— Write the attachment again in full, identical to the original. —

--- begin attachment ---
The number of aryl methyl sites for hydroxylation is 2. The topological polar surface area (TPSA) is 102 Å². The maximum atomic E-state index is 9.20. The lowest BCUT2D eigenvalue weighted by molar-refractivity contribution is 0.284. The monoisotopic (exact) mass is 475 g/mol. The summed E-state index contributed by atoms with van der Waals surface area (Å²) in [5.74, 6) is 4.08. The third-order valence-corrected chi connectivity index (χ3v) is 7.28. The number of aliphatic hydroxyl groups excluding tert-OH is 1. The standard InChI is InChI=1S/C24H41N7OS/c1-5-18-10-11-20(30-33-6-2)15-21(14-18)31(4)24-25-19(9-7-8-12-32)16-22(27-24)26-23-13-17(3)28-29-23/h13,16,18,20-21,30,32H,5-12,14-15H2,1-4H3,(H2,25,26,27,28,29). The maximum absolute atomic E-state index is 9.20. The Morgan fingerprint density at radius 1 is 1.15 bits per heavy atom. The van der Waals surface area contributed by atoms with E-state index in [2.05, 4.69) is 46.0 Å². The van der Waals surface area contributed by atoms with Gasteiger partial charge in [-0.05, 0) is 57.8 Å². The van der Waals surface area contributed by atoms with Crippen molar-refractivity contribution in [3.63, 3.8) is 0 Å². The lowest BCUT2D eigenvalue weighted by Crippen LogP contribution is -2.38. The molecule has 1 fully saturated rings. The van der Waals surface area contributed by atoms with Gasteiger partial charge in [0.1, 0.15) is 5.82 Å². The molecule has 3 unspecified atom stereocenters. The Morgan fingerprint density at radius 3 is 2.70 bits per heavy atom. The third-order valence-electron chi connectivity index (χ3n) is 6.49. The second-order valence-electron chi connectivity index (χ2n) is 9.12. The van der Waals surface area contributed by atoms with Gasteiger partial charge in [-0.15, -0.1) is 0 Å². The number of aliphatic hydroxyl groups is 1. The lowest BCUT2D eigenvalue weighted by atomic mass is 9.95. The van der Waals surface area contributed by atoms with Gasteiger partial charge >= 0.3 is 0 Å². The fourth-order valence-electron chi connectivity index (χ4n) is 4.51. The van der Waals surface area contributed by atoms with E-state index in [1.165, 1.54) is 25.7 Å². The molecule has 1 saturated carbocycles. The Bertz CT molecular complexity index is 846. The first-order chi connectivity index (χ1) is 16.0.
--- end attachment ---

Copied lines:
The number of aryl methyl sites for hydroxylation is 2. The topological polar surface area (TPSA) is 102 Å². The maximum atomic E-state index is 9.20. The lowest BCUT2D eigenvalue weighted by molar-refractivity contribution is 0.284. The monoisotopic (exact) mass is 475 g/mol. The summed E-state index contributed by atoms with van der Waals surface area (Å²) in [5.74, 6) is 4.08. The third-order valence-corrected chi connectivity index (χ3v) is 7.28. The number of aliphatic hydroxyl groups excluding tert-OH is 1. The standard InChI is InChI=1S/C24H41N7OS/c1-5-18-10-11-20(30-33-6-2)15-21(14-18)31(4)24-25-19(9-7-8-12-32)16-22(27-24)26-23-13-17(3)28-29-23/h13,16,18,20-21,30,32H,5-12,14-15H2,1-4H3,(H2,25,26,27,28,29). The maximum absolute atomic E-state index is 9.20. The Morgan fingerprint density at radius 1 is 1.15 bits per heavy atom. The van der Waals surface area contributed by atoms with E-state index in [2.05, 4.69) is 46.0 Å². The van der Waals surface area contributed by atoms with Gasteiger partial charge in [-0.05, 0) is 57.8 Å². The van der Waals surface area contributed by atoms with Crippen molar-refractivity contribution in [3.63, 3.8) is 0 Å². The lowest BCUT2D eigenvalue weighted by Crippen LogP contribution is -2.38. The molecule has 1 fully saturated rings. The van der Waals surface area contributed by atoms with Gasteiger partial charge in [0.1, 0.15) is 5.82 Å². The molecule has 3 unspecified atom stereocenters. The Morgan fingerprint density at radius 3 is 2.70 bits per heavy atom. The third-order valence-electron chi connectivity index (χ3n) is 6.49. The second-order valence-electron chi connectivity index (χ2n) is 9.12. The van der Waals surface area contributed by atoms with Gasteiger partial charge in [-0.15, -0.1) is 0 Å². The number of aliphatic hydroxyl groups is 1. The lowest BCUT2D eigenvalue weighted by atomic mass is 9.95. The van der Waals surface area contributed by atoms with Gasteiger partial charge >= 0.3 is 0 Å². The fourth-order valence-electron chi connectivity index (χ4n) is 4.51. The van der Waals surface area contributed by atoms with E-state index in [1.165, 1.54) is 25.7 Å². The molecule has 1 saturated carbocycles. The Bertz CT molecular complexity index is 846. The first-order chi connectivity index (χ1) is 16.0.